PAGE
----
Things to Ponder Before Undergoing Prenatal Testing

Things to Ponder Before Undergoing Prenatal Testing January 24, 2013

My friend, colleague, and fellow Patheos blogger Amy Julia Becker has a new e-book titled What Every Woman Needs to Know about Prenatal Testing: Insights from a Mom Who Has Been There. My official endorsement of the book, which I include below, was heartfelt and genuine. Amy Julia’s book is in a similar vein to my book No Easy Choice; both are partly memoirs and reflections from us as mothers who have dealt with complex reproductive decisions and having a child with a genetic condition. In both cases, we go beyond our own experience to discuss the issues, questions, and decisions resulting from increasingly sophisticated technology for learning about our children’s genome and potential health long before they are born. And in both cases, we don’t tell people what to do or what decisions to make. Amy Julia and I are both passionate about helping potential and expectant parents to consider the full spectrum of questions raised by reproductive technology, and then begin to formulate their own opinions and preferences based on their values, family history, and if applicable, religious faith.

As the proud mom of a daughter with Down syndrome, Amy Julia is honest about the problems she perceives in how prenatal testing information is often presented, and the gift that her daughter is. But this is not an attempt to tell people which choices they should make in their own pregnancies and for their own families.

My endorsement:

 “Today’s expectant parents can, through increasingly sophisticated and early prenatal tests, obtain much information about their babies-to-be. But paradoxically, they often lack information that would help them answer necessary questions around these tests, including whether to have them at all, how to interpret results, and what to do after receiving unexpected news. While clinicians can expertly explain the “how” and “what” of prenatal tests, parents often struggle alone with the “why” and “what next.” Into this confusing, emotional environment comes Amy Julia Becker’s excellent e-book on What Every Woman Needs to Know About Prenatal Testing. Becker’s core argument is that parents would do well to consider the complex questions raised by prenatal testing as early in pregnancy as possible (if not before). While she is up-front about her own leanings, informed by her experience as mother to a child with Down syndrome, Becker does not argue that particular decisions about testing are the “right” ones. Rather, she shares her own story, raises key questions, and encourages readers to seek additional counsel to answer those questions for themselves. Becker’s book is a reliable and accessible first stop for parents beginning the journey to parenthood in our technological age.”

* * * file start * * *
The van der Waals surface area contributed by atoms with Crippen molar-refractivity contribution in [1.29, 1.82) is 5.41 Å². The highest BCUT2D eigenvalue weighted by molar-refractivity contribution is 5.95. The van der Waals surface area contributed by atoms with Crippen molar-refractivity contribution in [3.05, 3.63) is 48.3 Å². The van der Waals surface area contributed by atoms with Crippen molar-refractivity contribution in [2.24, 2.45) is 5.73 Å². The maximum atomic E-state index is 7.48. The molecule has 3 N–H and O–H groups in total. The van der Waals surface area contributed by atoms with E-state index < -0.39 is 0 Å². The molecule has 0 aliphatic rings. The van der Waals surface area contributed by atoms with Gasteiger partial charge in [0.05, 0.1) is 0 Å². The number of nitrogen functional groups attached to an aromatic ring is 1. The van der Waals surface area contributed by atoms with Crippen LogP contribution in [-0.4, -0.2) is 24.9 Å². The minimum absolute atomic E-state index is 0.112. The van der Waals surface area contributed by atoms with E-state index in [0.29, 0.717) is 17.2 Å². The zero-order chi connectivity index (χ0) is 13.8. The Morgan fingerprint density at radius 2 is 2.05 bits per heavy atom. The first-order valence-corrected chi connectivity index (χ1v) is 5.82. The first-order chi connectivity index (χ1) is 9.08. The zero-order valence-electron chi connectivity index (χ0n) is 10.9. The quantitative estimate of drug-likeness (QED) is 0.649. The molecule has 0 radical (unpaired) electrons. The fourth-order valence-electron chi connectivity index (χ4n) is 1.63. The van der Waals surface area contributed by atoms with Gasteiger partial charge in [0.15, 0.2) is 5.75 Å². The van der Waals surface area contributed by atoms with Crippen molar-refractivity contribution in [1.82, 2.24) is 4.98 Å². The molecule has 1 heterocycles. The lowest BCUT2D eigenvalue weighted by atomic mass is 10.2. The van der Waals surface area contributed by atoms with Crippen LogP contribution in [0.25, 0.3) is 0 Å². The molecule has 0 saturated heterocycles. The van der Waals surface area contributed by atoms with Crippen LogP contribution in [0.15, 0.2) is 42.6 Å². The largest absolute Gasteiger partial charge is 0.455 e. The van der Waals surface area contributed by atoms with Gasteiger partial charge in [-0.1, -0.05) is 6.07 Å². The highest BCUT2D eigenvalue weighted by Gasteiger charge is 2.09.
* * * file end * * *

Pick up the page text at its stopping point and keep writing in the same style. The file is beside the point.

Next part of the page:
– Ellen Painter Dollar, author of No Easy Choice: A Story of Parenthood, Disability, and Faith in an Age of Advanced Reproduction

What Every Woman Needs to Know About Prenatal Testing
 is available for $2.99 for Kindle download. Check it out. And pass this recommendation along to anyone you know who is pregnant or hopes to be so in the near future. Today’s technologies require more informed and thoughtful preparation on the part of expectant parents, and Amy Julia’s short, readable little book is a valuable resource for that preparation.

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